« AnteriorContinuar »
We guess of heaven: and these were all her own.
And she was mine ; and I was—was !-most blest
Gay title of the deepest misery!
As bodies grow more ponderous robb’d of life,
Good lost weighs more in grief than gain'd in joy,
Like blossom'd trees o’erturn'd by vernal storm,
Lovely in death the beauteous ruin lay;
And if in death still lovely, lovelier there,
Far lovelier! pity swells the tide of love.
And will not the severe excuse a sigh?
Scorn the proud man that is asham’d to weep;
Our tears indulg'd indeed deserve our shanie.
Ye that e'er lost an angel, pity me!
Soon as the lustre languish'd in her eye,
Dawning a dimmer day on human sight,
And on her cheek, the residence of spring,
Pale omen sat, and scatter'd fears around
On all that saw (and who would cease to gaze
That once had seen?) with haste, parental haste,
I flew, I snatch'd her from the rigid north,
Her native bed, on which bleak Boreas blew,
And bore her nearer to the sun : the sun
(As if the sun could envy) check'd his beam,
Denied his wonted succour; nor with more
Regret beheld her drooping than the bells
Of lilies; fairest lilies not so fair !
So man is made; nought ministers delight By what his glowing passions can engage; And glowing passions, bent on aught below,
Must, soon or late, with anguish turn the scale ;
And anguish, after rapture, how severe!
Rapture ! Bold man who tempt'st the wrath divine,
By plucking fruit denied to mortal taste,
While here, presuming on the rights of heaven.
For transport dost thou call on every hour,
Lorenzo ? At thy friend's expense be wise;
Lean not on earth ; 'twill pierce thee to the heart;
A broken reed at best, but oft a spear;
On its sharp point peace bleeds, and hope expires.
Turn, hopeless thought! turn from her:-thought
Resenting rallies, and wakes every woe.
Snatch'd ere thy prime! and in thy bridal hour!
And when kind fortune, with thy lover, smil'd!
And when high flavour'd thy fresh opening joys!
And when blind man pronounc'd thy bliss complete!
And on a foreign shore, where strangers wept !
Strangers to thee; and, more surprising still,
Strangers to kindness, wept: their eyes let fall
Inhuman tears! strange tears ! that trickled down
From marble hearts! obdurate tenderness !
A tenderness that call'd them inore severe;
In spite of nature's soft persuasion steel'd;
While nature melted, superstition rav'd;
That mourn’d the dead, and this denied a grave.
Their sighs incens'd; sighs foreign to the will! Their will the tiger suck'd, outrag'd the storm. For, oh! the curst ungodliness of zeal ! While sinful flesh relented, spirit nurst In blind infallibility's embrace,
The sainted spirit petrify'd the breast;
Denied the charity of dust, to spread
O'er dust! a charity their dogs enjoy.
What could I do? What succour? What resource?
With pious sacrilege, a grave I stole ;
With impious piety, that grave I wrong'd;
Short in my duty; coward in my grief!
More like her murderer, than friend, I crept,
With soft-suspended step, and muffled deep
In midnight darkness, whisper'd my last sigh.
I whisper'd what should echo through their realms;
Nor writ her name, whose tomb should pierce the
Presumptuous fear! How durst I dread her foes,
While nature's loudest dictates I obey'd ?
Pardon necessity, blest shade! of grief
And indignation rival bursts I pour'd;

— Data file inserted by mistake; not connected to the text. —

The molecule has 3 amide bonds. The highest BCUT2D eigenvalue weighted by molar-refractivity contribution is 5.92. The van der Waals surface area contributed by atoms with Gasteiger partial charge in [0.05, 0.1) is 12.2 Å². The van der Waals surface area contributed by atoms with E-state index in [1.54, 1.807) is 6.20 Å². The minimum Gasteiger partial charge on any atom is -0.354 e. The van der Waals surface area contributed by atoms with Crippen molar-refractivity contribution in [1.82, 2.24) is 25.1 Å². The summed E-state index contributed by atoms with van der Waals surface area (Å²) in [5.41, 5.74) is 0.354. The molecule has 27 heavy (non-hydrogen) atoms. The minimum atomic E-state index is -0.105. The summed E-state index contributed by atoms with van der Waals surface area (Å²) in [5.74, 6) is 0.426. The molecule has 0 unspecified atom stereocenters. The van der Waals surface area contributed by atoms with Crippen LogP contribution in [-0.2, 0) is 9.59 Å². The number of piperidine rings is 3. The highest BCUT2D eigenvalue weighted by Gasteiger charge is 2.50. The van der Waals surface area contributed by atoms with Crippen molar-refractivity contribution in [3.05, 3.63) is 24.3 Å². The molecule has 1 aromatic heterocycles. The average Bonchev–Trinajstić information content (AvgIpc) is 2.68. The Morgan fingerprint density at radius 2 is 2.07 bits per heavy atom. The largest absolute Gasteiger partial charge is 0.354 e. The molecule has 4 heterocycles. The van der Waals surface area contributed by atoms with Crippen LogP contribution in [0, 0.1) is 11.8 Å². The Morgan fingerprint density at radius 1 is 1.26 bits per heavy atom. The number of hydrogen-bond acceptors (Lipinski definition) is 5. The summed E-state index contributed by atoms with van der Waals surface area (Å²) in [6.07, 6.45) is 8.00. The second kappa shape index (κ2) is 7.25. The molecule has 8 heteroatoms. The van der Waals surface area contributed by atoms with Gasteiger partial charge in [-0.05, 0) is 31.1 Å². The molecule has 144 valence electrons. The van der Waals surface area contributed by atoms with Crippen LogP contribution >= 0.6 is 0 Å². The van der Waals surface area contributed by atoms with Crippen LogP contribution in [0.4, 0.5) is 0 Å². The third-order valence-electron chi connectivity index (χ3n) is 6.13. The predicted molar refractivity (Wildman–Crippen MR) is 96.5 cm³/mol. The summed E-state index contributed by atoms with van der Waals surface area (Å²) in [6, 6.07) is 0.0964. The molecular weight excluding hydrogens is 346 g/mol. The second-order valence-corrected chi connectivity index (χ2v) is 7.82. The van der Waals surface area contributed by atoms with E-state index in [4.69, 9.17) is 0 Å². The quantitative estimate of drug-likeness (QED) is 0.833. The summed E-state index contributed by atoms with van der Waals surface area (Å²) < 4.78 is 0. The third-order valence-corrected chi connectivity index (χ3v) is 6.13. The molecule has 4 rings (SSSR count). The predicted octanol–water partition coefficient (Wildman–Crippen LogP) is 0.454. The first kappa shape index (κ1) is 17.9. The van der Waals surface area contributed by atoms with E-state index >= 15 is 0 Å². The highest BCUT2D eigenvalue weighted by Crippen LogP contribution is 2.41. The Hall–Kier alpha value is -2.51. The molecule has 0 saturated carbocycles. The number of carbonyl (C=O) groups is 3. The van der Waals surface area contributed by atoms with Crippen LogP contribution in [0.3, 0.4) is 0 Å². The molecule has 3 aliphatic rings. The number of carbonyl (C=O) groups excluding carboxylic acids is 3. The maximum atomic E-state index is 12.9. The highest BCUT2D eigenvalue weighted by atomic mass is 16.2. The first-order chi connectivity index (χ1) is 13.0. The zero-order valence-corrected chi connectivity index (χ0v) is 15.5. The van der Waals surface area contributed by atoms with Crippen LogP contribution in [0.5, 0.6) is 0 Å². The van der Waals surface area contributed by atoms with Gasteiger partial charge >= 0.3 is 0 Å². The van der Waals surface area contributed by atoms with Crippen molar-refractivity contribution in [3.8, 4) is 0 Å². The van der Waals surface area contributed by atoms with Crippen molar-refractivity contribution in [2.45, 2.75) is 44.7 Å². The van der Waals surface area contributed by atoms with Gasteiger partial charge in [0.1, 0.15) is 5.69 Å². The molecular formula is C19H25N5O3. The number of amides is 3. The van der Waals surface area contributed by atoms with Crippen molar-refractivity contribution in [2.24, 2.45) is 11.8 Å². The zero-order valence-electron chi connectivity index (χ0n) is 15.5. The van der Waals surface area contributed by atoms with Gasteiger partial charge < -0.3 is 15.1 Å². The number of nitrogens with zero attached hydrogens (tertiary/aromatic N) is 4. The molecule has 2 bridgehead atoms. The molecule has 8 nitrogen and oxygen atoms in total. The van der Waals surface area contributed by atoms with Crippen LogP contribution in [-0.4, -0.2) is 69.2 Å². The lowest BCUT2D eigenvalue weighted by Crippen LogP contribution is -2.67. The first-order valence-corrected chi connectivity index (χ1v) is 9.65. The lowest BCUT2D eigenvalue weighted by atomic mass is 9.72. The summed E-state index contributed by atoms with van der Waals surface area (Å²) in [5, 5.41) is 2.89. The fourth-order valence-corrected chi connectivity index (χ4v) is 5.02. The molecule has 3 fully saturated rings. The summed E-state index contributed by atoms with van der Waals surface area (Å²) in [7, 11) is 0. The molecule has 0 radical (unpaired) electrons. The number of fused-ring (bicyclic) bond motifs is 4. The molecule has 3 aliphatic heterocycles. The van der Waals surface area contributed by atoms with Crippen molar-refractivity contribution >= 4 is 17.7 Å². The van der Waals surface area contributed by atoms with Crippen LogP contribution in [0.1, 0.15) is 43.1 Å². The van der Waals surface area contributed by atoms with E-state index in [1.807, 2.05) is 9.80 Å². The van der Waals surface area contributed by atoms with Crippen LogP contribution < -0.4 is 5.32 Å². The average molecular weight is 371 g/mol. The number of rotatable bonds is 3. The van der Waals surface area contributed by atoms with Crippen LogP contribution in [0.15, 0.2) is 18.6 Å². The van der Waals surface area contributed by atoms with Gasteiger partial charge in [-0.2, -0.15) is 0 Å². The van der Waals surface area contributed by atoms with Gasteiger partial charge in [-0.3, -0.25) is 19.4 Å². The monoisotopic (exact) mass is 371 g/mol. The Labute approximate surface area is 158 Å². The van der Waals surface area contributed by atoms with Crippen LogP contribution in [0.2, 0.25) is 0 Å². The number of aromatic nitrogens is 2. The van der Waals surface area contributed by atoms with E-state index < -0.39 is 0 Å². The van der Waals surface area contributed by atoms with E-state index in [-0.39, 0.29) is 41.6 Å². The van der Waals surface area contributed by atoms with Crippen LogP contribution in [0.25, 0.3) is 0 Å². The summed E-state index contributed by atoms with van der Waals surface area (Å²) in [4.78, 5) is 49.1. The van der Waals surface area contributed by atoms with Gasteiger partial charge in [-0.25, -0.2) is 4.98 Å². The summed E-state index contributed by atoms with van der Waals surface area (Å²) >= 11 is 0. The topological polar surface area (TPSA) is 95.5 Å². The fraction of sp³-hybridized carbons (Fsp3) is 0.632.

Half execration mingled with my prayer;
Kindled at man, while I his God ador'd;
Sore grudg'd the savage land her sacred dust;
Stamp'd the curs’d soil; and with humanity
(Denied Narcissa) wish'd them all a grave.
COMPARISON OF THE SOUL VIEWING THE PROSPECTS
OF IMMORTALITY TO THE PRISONER ENLARGED FROM A DUNGEON.
As when a wretch, from thick, polluted air,
Darkness, and stench, and suffocating damps,
And dungeon horrors, by kind fate, discharg'd,
Climbs some fair eminence, where ether pure
Surrounds him, and Elysian prospects rise,
His heart exults, his spirits cast their load;
As if new-born, he triumphs in the change ;
So joys the soul, when, from inglorious aims,
And sordid sweets, from feculence and froth
Of ties terrestrial, set at large, she mounts
To Reason's region, her own element,
Breathes bope immortal, and affects the skies.
THE DANGER TO VIRTUE OF INFECTION FROM THE
VIRTUE, for ever frail, as fair, below,
Her tender nature suffers in the crowd,
Nor touches on the world, without a stain :
The world's infectious; few bring back at eve,
Immaculate, the manners of the morn.
Something, we thought, is blotted; we resolv'd,
Is shaken; we renounc'd, returns again.
Each salutation may slide in a sin
Unthought before, or fix a former flaw.
Nor is it strange: light, motion, concourse, noise,
All, scatter us abroad; thought, outward-bound,
Neglectful of our home affairs, Aies off
In fume and dissipation, quits her charge,
And leaves the breast unguarded to the foe.
INSUFFICIENCY OF GENIUS WITHOUT YIRTUE.
Genius and Art, ambition's boasted wings,
Our boast but ill deserve. A feeble aid !
Dedalian enginery! If these alone
Assist our flight, Fame's flight is Glory's fall.
Heart merit wanting, mount we ne'er so high,
Our height is but the gibbet of our name.
A celebrated wretch, when I behold;
When I behold a genius bright and base,
Of towering talents, and terrestrial aims;
Methinks I see, as thrown from her high sphere,
The glorious fragments of a soul immortal,
With rubbish mix’d, and glittering in the dust.
Struck at the splendid, melancholy sight,
At once compassion soft, and envy rise
But wherefore envy? Talents angel-bright,
If wanting worth, are shining instruments
In false ambition's hand, to finish faults
Illustrious, and give infamy renown.
DESCRIPTION OF THE MAN WHOSE THOUGHTS ARE
SOME angel guide my pencil, while I draw
What nothing less than angel can exceed !
A man on earth devoted to the skies ;
Like ships in seas, while in, above the world.